Saturday, November 12, 2011

After abolition, what will it be like?

Once we recognize the truth that a life belongs to the being that posses that life and start trying to behave that way...then what?

Pretend human animals have grown-up or awakened or learned, finally, that you treat those with less power with care and consideration. That you don't exploit them or harm them simply because you can...and...if you do there are moral, cultural and legal sanctions.

Once we get there, what will it be like?

I presume other animals will have some sort of cultural and legal status similar to children. No more slaughterhouses, no more 'dairy', no more organized exploitation of any species (without breaking the law). The amount of misery and death dealt out by human animals will be reduced tremendously...but it won't be gone.

The current furor and turmoil over the child sex-abuse scandal and Penn State's venerable coach Joe Paterno made me think again about what will it be like in the post-abolition world.

Sadly enough, animals will still be harmed, animals will still be exploited, animals will still be tortured and killed...the litany of misery will continue just as it continues today for those vulnerable and innocent ones we call our children.

One of the many differences will be that the legal system will have avenues with which to punish those who harm the helpless.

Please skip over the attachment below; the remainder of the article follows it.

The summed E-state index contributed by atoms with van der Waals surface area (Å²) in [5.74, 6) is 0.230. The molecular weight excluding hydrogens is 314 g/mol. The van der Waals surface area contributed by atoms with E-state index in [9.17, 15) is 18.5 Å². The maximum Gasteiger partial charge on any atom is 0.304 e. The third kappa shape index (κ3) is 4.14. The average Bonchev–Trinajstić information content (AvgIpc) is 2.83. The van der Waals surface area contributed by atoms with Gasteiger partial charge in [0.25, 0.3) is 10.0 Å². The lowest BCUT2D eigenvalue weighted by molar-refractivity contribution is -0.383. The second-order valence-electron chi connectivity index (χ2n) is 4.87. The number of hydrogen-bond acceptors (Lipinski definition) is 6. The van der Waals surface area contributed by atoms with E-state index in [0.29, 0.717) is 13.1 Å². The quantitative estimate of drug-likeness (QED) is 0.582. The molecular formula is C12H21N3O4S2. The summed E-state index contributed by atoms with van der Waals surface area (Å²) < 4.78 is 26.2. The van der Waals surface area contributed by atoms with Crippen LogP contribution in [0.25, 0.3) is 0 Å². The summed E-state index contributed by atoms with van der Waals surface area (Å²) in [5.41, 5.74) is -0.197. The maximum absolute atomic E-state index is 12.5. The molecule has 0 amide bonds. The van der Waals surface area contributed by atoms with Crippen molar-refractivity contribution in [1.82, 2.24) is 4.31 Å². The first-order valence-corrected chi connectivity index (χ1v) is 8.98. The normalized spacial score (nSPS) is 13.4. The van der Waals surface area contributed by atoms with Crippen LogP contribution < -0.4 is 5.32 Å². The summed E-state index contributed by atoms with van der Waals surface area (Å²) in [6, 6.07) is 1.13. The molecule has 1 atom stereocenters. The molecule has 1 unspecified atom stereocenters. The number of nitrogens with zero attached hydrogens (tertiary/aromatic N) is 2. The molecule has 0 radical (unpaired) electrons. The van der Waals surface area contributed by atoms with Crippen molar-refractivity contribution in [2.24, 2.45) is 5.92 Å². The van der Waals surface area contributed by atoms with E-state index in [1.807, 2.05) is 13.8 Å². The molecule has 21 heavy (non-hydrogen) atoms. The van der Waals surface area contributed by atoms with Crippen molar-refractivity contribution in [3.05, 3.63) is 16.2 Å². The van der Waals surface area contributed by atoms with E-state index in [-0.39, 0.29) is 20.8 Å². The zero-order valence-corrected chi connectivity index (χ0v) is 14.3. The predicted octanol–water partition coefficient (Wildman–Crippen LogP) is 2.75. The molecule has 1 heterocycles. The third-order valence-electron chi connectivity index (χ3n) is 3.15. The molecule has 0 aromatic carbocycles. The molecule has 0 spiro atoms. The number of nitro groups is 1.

But make no mistake, the helpless will continue to be harmed. Every human animal that occupies a status that, in the not so distant past, was considered to be eligible to be owned as 'property' continues to be more vulnerable than those that have not recently occupied such statuses. Children, women, African Americans and on and on....in fact....we're oriented toward equal opportunity exploitation...all you have to do is belong to some group or status that is less powerful than some other group and status and....we'll increase your risk of being harmed and/or exploited at no extra charge.

All you have to be is "different" and be less powerful.

And...even those who hold themselves out to be paragons of virtue and character, just like the Catholic Church and Coach Paterno did, even these institutions and humans will pose danger and risk, directly or indirectly,  for the vulnerable.

Unless...unless what? Can we do better than we do now regarding those with little or no power? Is how we behave now toward our children (I'm referencing them because I am presuming we care for them the most) the best we can expect from ourselves? Maybe we have more work to do on ourselves than we realize....because how we treat our children has lots of room for improvement. Lots.

But, providing our fellow animals with protections and considerations similar to those we ostensibly extend to our children is a big first step. You can start your own journey in the right direction by living as an ethical vegan (if you haven't already).

6 comments:

Molly ~Vegan Flower said...

The future of humanity does worry me. Like you said, even if we do go in the right direction as a whole, there are still those who seem to keep devolving. I'll sound like a misanthrope when I say this, but the Earth would be so much better off without humans. Still, maybe there's hope. I try to stay optimistic. :)